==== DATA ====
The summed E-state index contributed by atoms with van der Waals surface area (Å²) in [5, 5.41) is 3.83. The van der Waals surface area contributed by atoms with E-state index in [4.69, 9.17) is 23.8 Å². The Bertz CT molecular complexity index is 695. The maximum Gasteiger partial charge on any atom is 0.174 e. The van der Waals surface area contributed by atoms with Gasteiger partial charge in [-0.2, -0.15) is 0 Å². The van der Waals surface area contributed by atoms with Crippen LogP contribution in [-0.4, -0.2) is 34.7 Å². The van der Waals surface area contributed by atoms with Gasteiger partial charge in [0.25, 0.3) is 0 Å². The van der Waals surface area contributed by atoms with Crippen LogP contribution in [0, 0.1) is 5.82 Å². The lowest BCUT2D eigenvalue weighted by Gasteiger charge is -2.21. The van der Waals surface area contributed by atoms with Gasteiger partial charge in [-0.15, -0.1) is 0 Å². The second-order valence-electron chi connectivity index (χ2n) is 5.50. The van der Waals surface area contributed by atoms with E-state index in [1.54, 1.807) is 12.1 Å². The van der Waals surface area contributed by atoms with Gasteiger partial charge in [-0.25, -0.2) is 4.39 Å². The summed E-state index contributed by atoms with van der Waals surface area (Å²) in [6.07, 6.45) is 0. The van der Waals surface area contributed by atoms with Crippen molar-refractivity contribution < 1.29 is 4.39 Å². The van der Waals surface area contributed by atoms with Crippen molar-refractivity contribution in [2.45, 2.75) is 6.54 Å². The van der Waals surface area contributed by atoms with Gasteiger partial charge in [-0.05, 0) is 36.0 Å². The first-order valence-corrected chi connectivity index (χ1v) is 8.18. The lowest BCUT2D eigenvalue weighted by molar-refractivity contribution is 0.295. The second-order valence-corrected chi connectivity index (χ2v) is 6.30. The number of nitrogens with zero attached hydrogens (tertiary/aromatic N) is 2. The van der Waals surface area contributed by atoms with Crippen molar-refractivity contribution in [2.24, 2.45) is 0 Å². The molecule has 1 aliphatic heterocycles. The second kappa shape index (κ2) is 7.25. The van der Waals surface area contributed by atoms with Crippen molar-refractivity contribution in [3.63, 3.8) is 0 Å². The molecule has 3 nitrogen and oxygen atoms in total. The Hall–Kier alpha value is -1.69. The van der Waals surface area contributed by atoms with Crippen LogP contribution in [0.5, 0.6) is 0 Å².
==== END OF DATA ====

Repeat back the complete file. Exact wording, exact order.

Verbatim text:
The summed E-state index contributed by atoms with van der Waals surface area (Å²) in [5, 5.41) is 3.83. The van der Waals surface area contributed by atoms with E-state index in [4.69, 9.17) is 23.8 Å². The Bertz CT molecular complexity index is 695. The maximum Gasteiger partial charge on any atom is 0.174 e. The van der Waals surface area contributed by atoms with Gasteiger partial charge in [-0.2, -0.15) is 0 Å². The van der Waals surface area contributed by atoms with Crippen LogP contribution in [-0.4, -0.2) is 34.7 Å². The van der Waals surface area contributed by atoms with Gasteiger partial charge in [0.25, 0.3) is 0 Å². The van der Waals surface area contributed by atoms with Crippen LogP contribution in [0, 0.1) is 5.82 Å². The lowest BCUT2D eigenvalue weighted by Gasteiger charge is -2.21. The van der Waals surface area contributed by atoms with Gasteiger partial charge in [-0.15, -0.1) is 0 Å². The second-order valence-electron chi connectivity index (χ2n) is 5.50. The van der Waals surface area contributed by atoms with E-state index in [1.54, 1.807) is 12.1 Å². The van der Waals surface area contributed by atoms with Gasteiger partial charge in [-0.25, -0.2) is 4.39 Å². The summed E-state index contributed by atoms with van der Waals surface area (Å²) in [6.07, 6.45) is 0. The van der Waals surface area contributed by atoms with Crippen molar-refractivity contribution < 1.29 is 4.39 Å². The van der Waals surface area contributed by atoms with Crippen molar-refractivity contribution in [2.45, 2.75) is 6.54 Å². The van der Waals surface area contributed by atoms with Gasteiger partial charge in [-0.05, 0) is 36.0 Å². The first-order valence-corrected chi connectivity index (χ1v) is 8.18. The lowest BCUT2D eigenvalue weighted by molar-refractivity contribution is 0.295. The second-order valence-corrected chi connectivity index (χ2v) is 6.30. The number of nitrogens with zero attached hydrogens (tertiary/aromatic N) is 2. The van der Waals surface area contributed by atoms with Crippen molar-refractivity contribution in [2.24, 2.45) is 0 Å². The molecule has 1 aliphatic heterocycles. The second kappa shape index (κ2) is 7.25. The van der Waals surface area contributed by atoms with Crippen molar-refractivity contribution in [3.63, 3.8) is 0 Å². The molecule has 3 nitrogen and oxygen atoms in total. The Hall–Kier alpha value is -1.69. The van der Waals surface area contributed by atoms with Crippen LogP contribution in [0.5, 0.6) is 0 Å².